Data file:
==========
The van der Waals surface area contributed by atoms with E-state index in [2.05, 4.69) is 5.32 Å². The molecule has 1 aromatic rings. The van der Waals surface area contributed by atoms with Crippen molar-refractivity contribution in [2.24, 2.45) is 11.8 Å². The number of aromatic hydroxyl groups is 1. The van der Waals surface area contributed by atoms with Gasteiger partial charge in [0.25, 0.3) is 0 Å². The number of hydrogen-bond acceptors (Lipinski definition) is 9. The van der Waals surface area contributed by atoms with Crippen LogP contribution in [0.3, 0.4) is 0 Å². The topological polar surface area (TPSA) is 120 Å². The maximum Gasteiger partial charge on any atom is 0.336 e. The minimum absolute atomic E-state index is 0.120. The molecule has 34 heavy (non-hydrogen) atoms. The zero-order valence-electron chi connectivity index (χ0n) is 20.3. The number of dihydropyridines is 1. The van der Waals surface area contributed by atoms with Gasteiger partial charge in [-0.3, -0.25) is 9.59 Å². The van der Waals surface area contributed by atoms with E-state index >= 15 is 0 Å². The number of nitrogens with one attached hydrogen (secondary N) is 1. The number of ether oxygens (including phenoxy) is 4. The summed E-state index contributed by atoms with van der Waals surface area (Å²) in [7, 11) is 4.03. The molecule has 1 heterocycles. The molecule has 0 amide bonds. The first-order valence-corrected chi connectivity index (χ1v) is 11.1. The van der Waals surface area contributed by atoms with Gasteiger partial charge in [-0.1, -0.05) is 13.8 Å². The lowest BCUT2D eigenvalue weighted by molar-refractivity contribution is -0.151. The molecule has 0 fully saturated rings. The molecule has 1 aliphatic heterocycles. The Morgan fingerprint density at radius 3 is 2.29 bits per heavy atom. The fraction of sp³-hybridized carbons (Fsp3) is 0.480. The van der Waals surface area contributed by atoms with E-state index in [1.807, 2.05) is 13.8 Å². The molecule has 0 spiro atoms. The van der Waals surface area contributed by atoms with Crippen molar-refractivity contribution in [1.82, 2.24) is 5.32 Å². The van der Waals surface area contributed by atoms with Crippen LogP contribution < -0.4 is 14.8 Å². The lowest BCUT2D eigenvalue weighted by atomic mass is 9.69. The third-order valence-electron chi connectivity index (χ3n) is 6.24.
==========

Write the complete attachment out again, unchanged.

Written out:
The van der Waals surface area contributed by atoms with E-state index in [2.05, 4.69) is 5.32 Å². The molecule has 1 aromatic rings. The van der Waals surface area contributed by atoms with Crippen molar-refractivity contribution in [2.24, 2.45) is 11.8 Å². The number of aromatic hydroxyl groups is 1. The van der Waals surface area contributed by atoms with Gasteiger partial charge in [0.25, 0.3) is 0 Å². The number of hydrogen-bond acceptors (Lipinski definition) is 9. The van der Waals surface area contributed by atoms with Crippen LogP contribution in [0.3, 0.4) is 0 Å². The topological polar surface area (TPSA) is 120 Å². The maximum Gasteiger partial charge on any atom is 0.336 e. The minimum absolute atomic E-state index is 0.120. The molecule has 34 heavy (non-hydrogen) atoms. The zero-order valence-electron chi connectivity index (χ0n) is 20.3. The number of dihydropyridines is 1. The van der Waals surface area contributed by atoms with Gasteiger partial charge in [-0.3, -0.25) is 9.59 Å². The van der Waals surface area contributed by atoms with E-state index >= 15 is 0 Å². The number of nitrogens with one attached hydrogen (secondary N) is 1. The number of ether oxygens (including phenoxy) is 4. The summed E-state index contributed by atoms with van der Waals surface area (Å²) in [7, 11) is 4.03. The molecule has 1 heterocycles. The molecule has 0 amide bonds. The first-order valence-corrected chi connectivity index (χ1v) is 11.1. The van der Waals surface area contributed by atoms with Gasteiger partial charge in [-0.1, -0.05) is 13.8 Å². The lowest BCUT2D eigenvalue weighted by molar-refractivity contribution is -0.151. The molecule has 0 fully saturated rings. The molecule has 1 aliphatic heterocycles. The Morgan fingerprint density at radius 3 is 2.29 bits per heavy atom. The fraction of sp³-hybridized carbons (Fsp3) is 0.480. The van der Waals surface area contributed by atoms with E-state index in [1.807, 2.05) is 13.8 Å². The molecule has 0 spiro atoms. The van der Waals surface area contributed by atoms with Crippen molar-refractivity contribution in [1.82, 2.24) is 5.32 Å². The van der Waals surface area contributed by atoms with Crippen LogP contribution < -0.4 is 14.8 Å². The lowest BCUT2D eigenvalue weighted by atomic mass is 9.69. The third-order valence-electron chi connectivity index (χ3n) is 6.24.